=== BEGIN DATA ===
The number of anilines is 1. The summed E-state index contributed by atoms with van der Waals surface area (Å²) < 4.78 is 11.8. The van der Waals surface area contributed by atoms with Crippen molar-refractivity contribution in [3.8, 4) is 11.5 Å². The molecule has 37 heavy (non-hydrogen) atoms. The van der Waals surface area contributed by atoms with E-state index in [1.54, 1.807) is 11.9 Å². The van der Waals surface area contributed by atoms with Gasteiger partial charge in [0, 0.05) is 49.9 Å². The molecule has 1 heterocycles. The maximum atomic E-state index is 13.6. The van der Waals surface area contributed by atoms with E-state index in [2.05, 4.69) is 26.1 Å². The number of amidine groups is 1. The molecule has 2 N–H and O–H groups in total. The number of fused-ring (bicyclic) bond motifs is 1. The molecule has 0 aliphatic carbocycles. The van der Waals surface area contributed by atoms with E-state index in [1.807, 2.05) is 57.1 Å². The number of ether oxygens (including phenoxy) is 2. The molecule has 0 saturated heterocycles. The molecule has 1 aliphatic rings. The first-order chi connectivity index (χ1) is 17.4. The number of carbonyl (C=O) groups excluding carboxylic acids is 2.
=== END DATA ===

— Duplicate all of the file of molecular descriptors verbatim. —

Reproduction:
The number of anilines is 1. The summed E-state index contributed by atoms with van der Waals surface area (Å²) < 4.78 is 11.8. The van der Waals surface area contributed by atoms with Crippen molar-refractivity contribution in [3.8, 4) is 11.5 Å². The molecule has 37 heavy (non-hydrogen) atoms. The van der Waals surface area contributed by atoms with E-state index in [1.54, 1.807) is 11.9 Å². The van der Waals surface area contributed by atoms with Gasteiger partial charge in [0, 0.05) is 49.9 Å². The molecule has 1 heterocycles. The maximum atomic E-state index is 13.6. The van der Waals surface area contributed by atoms with E-state index in [2.05, 4.69) is 26.1 Å². The number of amidine groups is 1. The molecule has 2 N–H and O–H groups in total. The number of fused-ring (bicyclic) bond motifs is 1. The molecule has 0 aliphatic carbocycles. The van der Waals surface area contributed by atoms with E-state index in [1.807, 2.05) is 57.1 Å². The number of ether oxygens (including phenoxy) is 2. The molecule has 0 saturated heterocycles. The molecule has 1 aliphatic rings. The first-order chi connectivity index (χ1) is 17.4. The number of carbonyl (C=O) groups excluding carboxylic acids is 2.